Visibility also helps workers see how their goals overlap with their colleagues’. The result is better communication and collaboration across departments. Visibility into company goals can also encourage a culture of accountability. Employees with clear expectations are more likely to take ownership for their performance, work ethic, and progress. This can increase trust and respect between workers and management, among other benefits.
Support to pursue employee development
When employees are encouraged to pursue their development goals, they’re more likely to stay engaged with their work and the organization. It’s HR’s responsibility to collaborate with managers and employees to create personalized career development plans that help people grow within the organization. When employees are supported in their development goals, they’re more likely to take ownership of their work and strive to achieve excellence — and do so with you rather than another employer.
Real-time performance conversations
Real-time performance conversations help employees understand their job expectations and the progress they’re making. Managers can provide feedback and direction on how to improve performance without delay. Employees, meanwhile, can ask questions about their work, inquire about larger company issues, and provide feedback to help the manager coach their job performance. This type of conversation also allows for recognition and rewards for jobs well done.
HR plays a pivotal role in helping managers learn to align performance conversations with their team members’ individual development goals. Through regular performance discussions, managers can identify opportunities for improvement and growth in the flow of work.
7 tips for creating a culture of engagement
Ready to turn disengaged employees into your strongest and most motivated performers? Apply these cultural engagement examples to drive engagement in your organization.
Communicate organizational goals and strategy
Without visibility into organizational goals and strategies, employees can’t see how their work contributes, nor can they see what their colleagues are doing. HR leaders can coach managers on how to give regular updates on company goals that show employees how their individual work directly contributes. These updates can be communicated through team meetings, emails, one-on-one check-ins, and other channels.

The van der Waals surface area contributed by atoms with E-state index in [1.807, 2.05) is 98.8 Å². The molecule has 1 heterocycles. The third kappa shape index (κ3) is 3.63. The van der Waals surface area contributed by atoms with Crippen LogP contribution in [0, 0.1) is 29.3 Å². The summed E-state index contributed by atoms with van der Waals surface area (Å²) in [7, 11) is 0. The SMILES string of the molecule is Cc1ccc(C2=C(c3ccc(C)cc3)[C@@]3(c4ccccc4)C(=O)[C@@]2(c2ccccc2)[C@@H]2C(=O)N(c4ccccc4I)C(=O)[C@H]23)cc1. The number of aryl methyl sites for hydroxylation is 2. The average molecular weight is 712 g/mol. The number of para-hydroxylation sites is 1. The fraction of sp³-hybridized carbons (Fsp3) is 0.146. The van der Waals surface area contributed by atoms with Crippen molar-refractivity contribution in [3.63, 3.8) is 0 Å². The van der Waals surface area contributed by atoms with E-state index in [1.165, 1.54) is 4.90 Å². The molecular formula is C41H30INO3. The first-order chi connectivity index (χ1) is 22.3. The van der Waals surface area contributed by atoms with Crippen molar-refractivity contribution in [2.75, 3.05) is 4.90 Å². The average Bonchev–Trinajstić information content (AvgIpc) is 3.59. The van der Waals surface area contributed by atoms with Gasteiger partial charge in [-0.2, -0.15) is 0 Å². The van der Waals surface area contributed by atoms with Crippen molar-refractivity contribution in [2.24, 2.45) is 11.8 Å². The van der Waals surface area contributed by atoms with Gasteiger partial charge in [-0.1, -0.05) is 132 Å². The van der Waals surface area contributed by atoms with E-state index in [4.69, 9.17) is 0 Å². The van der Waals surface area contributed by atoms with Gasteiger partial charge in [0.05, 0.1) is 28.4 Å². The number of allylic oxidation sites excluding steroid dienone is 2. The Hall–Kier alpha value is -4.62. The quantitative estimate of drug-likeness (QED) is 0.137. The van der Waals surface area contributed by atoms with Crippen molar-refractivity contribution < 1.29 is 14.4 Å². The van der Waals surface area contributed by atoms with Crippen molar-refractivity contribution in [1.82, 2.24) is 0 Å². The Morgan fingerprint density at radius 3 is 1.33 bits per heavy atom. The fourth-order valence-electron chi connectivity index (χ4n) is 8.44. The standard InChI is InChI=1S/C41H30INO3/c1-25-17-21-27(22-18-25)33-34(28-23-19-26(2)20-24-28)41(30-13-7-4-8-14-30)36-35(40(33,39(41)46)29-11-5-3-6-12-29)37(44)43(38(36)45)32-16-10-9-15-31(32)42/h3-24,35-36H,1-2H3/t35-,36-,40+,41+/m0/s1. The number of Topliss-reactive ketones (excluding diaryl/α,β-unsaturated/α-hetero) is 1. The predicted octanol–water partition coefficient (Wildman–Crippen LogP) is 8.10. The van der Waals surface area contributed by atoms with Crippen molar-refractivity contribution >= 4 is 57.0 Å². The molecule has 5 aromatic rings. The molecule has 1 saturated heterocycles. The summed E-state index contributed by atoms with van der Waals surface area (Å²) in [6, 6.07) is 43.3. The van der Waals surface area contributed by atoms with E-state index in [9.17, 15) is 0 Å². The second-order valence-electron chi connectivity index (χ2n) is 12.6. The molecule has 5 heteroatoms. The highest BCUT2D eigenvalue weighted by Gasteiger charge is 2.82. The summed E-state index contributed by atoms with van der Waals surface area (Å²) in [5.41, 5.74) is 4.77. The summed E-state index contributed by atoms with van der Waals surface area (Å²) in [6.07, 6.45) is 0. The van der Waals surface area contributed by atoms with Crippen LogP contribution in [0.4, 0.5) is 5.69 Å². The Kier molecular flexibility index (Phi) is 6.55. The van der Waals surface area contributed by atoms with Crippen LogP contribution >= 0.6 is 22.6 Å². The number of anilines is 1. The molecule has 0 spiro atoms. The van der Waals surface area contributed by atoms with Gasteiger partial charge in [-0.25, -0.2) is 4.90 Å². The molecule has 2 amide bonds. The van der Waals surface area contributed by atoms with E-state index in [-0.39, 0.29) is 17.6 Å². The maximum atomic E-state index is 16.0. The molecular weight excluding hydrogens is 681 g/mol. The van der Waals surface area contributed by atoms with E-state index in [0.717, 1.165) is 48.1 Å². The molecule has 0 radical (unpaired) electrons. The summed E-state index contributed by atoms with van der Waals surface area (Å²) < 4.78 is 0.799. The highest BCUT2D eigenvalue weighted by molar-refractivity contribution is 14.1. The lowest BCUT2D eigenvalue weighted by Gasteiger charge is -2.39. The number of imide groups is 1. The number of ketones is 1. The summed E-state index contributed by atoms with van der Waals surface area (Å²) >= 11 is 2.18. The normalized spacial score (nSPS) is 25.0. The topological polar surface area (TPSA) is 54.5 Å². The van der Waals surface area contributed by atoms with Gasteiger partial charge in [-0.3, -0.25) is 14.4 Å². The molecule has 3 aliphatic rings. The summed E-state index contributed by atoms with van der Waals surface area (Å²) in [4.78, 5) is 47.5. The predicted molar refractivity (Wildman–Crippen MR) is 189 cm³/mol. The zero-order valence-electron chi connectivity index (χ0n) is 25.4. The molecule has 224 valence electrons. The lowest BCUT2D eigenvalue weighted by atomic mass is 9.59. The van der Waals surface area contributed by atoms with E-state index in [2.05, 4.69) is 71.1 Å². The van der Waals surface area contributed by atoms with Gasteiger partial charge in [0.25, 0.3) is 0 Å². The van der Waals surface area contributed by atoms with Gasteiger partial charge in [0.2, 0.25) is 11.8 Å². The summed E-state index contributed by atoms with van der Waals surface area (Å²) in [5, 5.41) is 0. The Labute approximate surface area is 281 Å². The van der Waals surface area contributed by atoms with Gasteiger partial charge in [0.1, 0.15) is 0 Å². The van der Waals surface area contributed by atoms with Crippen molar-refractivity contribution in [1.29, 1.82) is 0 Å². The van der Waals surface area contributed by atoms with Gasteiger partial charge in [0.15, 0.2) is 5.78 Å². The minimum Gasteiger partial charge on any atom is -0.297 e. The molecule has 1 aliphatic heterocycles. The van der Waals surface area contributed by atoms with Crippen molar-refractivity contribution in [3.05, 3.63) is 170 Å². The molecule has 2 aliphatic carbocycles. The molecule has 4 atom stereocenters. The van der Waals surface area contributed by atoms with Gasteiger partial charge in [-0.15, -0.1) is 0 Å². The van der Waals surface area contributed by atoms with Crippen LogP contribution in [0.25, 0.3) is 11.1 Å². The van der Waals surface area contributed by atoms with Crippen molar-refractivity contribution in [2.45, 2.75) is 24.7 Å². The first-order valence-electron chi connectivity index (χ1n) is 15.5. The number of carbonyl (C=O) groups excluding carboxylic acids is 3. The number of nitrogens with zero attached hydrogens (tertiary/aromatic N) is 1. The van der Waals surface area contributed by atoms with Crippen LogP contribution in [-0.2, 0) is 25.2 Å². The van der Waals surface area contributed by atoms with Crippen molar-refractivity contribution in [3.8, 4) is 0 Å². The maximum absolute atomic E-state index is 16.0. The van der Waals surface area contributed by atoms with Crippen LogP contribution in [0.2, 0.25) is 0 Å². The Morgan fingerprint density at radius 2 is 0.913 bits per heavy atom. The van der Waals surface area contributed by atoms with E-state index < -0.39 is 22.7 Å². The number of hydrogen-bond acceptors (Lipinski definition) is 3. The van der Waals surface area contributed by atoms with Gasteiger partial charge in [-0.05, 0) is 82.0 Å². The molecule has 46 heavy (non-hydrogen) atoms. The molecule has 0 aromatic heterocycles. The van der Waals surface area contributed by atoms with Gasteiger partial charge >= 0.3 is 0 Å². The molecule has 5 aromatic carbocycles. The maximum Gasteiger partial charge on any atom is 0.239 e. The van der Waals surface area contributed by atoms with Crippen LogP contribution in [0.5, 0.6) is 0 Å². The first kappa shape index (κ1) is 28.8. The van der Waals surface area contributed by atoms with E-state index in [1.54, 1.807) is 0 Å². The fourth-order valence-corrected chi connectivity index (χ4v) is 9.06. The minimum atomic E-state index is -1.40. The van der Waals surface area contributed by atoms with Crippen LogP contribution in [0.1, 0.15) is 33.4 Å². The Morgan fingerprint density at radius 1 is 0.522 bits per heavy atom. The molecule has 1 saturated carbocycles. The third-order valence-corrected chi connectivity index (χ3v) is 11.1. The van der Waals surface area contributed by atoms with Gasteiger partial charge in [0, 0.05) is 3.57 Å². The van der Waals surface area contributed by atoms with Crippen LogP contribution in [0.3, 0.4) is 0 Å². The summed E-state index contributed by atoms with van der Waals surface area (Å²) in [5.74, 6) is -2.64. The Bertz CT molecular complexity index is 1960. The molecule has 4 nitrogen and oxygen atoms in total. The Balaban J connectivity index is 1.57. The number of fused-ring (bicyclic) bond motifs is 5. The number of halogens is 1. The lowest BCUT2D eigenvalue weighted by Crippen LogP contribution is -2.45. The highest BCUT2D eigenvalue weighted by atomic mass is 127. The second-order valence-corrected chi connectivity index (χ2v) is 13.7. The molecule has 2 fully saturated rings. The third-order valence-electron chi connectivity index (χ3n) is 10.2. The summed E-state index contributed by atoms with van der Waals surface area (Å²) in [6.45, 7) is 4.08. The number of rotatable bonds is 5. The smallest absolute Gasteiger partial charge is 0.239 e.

Celebrate achievements along the way that align with the big-picture goals. Managers should use moments of progress to reinforce the connection between individual objectives and overall company performance.
Empower managers to lead continuing conversations
One of HR’s responsibilities is giving managers the skills and training needed to have frequent conversations with their team and with each direct report. Equip managers with the data they need to provide frequent feedback and progress updates. With better communication, timely feedback, and visibility into performance, employees will stay motivated and on track.
Regular communication is also important to ensure that everyone is aware of changes to the organization’s goals and strategies. This kind of change management is its own challenge, requiring frequent and detailed communication.
Encourage collaboration and knowledge sharing
While everyone has individual goals, everyone is working toward the same overall objectives. Knowledge sharing helps employees work more efficiently and build closer relationships.
To promote collaboration, HR can design and implement cross-functional projects and initiatives that bring together employees across departments with the right mix of skills and experience. Don’t make collaboration feel like a punishment; recognize and reward strong teamwork to further motivate employees to engage in knowledge sharing.